BARRIE, ONT. -- After missing out on traditional kettles for its annual kettle campaign, The Salvation Army is now faced with a concerning aftermath.

"Not having physical kettles out drastically affected our fundraising campaign," said executive director of the Barrie Bayside Mission, Stephanie Watkinson. "Because we normally get about half our goal from physical kettles, and we didn't have them out this year."

The results left The Salvation Army short by roughly $300,000 of its goal to raise $600,000.

The biggest hit will be to its most critical service, the community meal program, which has seen a steady increase amid the pandemic.

"As of the end of November, we had prepared an additional 17,000 meals compared to last year," Watkinson said.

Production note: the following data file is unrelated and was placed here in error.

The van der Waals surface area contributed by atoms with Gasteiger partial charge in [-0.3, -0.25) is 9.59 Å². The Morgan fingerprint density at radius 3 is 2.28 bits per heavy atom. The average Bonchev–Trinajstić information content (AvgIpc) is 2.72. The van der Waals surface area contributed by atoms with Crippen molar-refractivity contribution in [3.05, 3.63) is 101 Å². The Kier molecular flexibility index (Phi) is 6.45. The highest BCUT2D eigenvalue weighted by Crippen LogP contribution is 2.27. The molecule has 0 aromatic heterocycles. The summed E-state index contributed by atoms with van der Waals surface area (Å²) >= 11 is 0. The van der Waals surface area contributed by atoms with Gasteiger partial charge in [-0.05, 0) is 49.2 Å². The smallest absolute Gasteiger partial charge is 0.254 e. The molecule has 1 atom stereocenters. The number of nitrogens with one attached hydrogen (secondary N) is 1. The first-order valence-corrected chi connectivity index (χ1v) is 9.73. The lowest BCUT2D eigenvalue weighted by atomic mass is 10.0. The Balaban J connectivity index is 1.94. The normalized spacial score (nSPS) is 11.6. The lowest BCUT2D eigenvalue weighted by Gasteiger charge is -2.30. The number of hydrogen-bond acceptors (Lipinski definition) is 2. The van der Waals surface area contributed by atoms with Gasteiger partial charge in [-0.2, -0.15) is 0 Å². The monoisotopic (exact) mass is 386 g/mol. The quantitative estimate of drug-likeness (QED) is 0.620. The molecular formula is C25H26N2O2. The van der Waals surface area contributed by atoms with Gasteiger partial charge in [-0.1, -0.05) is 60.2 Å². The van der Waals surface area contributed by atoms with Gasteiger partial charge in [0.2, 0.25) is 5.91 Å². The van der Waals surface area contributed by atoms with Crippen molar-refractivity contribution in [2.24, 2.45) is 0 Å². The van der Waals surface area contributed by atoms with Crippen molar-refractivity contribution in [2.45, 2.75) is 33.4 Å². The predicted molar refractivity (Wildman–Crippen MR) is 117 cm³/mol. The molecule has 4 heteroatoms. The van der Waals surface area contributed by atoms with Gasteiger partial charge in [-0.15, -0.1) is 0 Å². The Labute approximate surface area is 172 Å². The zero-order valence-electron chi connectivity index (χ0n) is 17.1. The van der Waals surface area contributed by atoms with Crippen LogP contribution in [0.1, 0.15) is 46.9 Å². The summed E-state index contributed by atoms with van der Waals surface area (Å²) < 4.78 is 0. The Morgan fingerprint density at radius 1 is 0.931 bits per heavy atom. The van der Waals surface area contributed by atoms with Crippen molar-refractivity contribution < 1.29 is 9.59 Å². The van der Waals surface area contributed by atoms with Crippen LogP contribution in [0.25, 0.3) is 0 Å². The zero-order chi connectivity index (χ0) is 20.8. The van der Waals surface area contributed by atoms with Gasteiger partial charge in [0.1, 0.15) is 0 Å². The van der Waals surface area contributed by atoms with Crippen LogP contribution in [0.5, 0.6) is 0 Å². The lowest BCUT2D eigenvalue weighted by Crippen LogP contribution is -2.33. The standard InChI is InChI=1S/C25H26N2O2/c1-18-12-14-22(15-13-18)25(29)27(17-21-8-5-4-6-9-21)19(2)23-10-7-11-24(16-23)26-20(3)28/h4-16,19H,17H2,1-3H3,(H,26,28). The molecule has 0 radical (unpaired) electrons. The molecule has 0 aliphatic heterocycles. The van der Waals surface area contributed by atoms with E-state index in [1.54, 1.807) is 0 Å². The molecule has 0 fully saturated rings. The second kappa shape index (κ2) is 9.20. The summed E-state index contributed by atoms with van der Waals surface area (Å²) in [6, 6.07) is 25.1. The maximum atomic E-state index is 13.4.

The demand for services is on the rise, and with food and program costs also doubling, the lack of donations from the holiday campaign hit hard.

While Watkinson said she knows many people are going through a hard time financially, she's hopeful that anyone with deeper pockets come forward with donations.

The Salvation Army's kettle campaign typically wraps up on Christmas Eve, but it has been extended this year with hopes of climbing toward its goal.

Donations can be made online, in person or by mail.